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Anarchitecture

risavkarna profile image Risav ・9 min read

Development in Post-Agile, Managerless Teams

Software teams often need a personnel as a bridge to the world of businesses and customers. However do they really need these bridging professionals who have likely never developed any non-trivial software to also manage enterprise software teams? Can a team, especially a software team, self-organize?

Managers of Bullshit

Anthropologist David Graeber argues in his book aptly named Bullshit Jobs about the existence and social harm of meaningless jobs. Among the five types of entirely pointless jobs, non-technical professionals managing software teams would fall into the 'box tickers' and 'taskmasters' categories. These managers use paperwork and shallow documentations as a proxy for actually needed actions. They may even create extra work, unnecessary burden, avoidable tight deadlines and management strategies unsuited for a creative and technical team. I have known and worked with brilliant project managers over the years who definitely do not belong to these categories but I have also seen first hand the enormity of harm from these managers of bullshit and their similarly bullshit management techniques.

'Uncle Bob' Martin, one of the authors of the original Agile Manifesto, in his talk cum rant 'The Future of Programming' explains precisely why most software development teams are facing this manager invasion problem. He draws from multiple decades of living what we now learn as history of software development and pin-points that software development professionals have in the modern days come to be workers without a self managing and risk handling discipline. You can see in this writeup how his talk leads to the post-agile sentiment I am bringing forth here:

Businesses created this mess

"...business understands discipline... so business really liked scrum. They like scrum because of the discipline. They like scrum because it was simple and obvious - you could do these little sprints and you could do all these meetings and you could do these plannings and it made sense to the business and the business thought, "Yes, this certification thing is a great idea. We need to certify people."

... because they do not understand our craft and disciplines

"But the business does not understand us - doesn't understand programmers and in particular the business does not understand our disciplines. Business understands scrum disciplines. Business does not understand pair programming, ... test driven development, ... refactoring, ... simple design. These technical disciplines are not within the expertise of business and they shouldn't be. They belong to us; they are a part of our expertise. So business cannot approve or endorse them... or evaluate the risks. The risk frankly is ours to take... so we have to take the risk as part of our normal professional operations, as professionals. And that's what a professional does."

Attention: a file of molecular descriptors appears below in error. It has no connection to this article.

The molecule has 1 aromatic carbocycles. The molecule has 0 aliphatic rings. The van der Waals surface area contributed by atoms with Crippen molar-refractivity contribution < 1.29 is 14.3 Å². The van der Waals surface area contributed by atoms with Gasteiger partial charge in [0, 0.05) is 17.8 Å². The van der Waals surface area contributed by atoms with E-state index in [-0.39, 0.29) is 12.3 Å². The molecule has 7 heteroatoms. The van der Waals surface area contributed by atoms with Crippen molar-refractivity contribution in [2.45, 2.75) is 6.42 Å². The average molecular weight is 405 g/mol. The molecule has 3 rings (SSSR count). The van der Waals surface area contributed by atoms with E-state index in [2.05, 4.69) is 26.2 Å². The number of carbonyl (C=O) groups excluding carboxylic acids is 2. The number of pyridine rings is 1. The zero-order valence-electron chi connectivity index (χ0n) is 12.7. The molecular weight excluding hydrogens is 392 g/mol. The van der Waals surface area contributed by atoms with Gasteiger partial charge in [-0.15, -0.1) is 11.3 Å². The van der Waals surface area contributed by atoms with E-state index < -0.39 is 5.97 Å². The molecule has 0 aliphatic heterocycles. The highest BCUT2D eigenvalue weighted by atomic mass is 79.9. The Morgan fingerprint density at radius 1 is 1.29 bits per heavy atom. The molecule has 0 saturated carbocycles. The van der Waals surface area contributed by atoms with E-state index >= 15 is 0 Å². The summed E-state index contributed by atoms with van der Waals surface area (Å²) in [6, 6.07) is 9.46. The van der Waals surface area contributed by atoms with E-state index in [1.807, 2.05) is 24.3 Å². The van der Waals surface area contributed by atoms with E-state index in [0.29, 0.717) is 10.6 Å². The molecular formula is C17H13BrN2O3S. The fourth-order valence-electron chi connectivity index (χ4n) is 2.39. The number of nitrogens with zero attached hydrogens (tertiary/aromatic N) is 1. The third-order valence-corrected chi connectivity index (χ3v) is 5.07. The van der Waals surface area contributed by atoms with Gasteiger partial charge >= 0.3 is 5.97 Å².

... and because they made agile movement a managerial mess

" ... [but then] there was the invasion of the project managers caused by certification. Certification turned into this siren song and attracted, frankly, all the wrong people. Agile was developed by technical people. It was a creation of the software industry. Programmers sat in that room and created the agile manifesto and agile principles. And then came certification and with certification, hordes and hordes of project managers started to get certified. They would sit for two days in a class and get a piece of paper and feel that that was somehow significant. And they literally took over the agile movement. The agile movement shifted dramatically towards the project management side."

... which paved the way for the post-agile world

"When you think now about the stuff going on in agile, you are thinking about kanban and, you know, lean this and, you know, lean startup that. Where's the technical discipline? Where's [sic] the programmers? Frankly, the programmers have all fled. If you go to an agile conference now, you don't see an awful lot of programmers there and you don't see lots of technical tracks there. Although they try...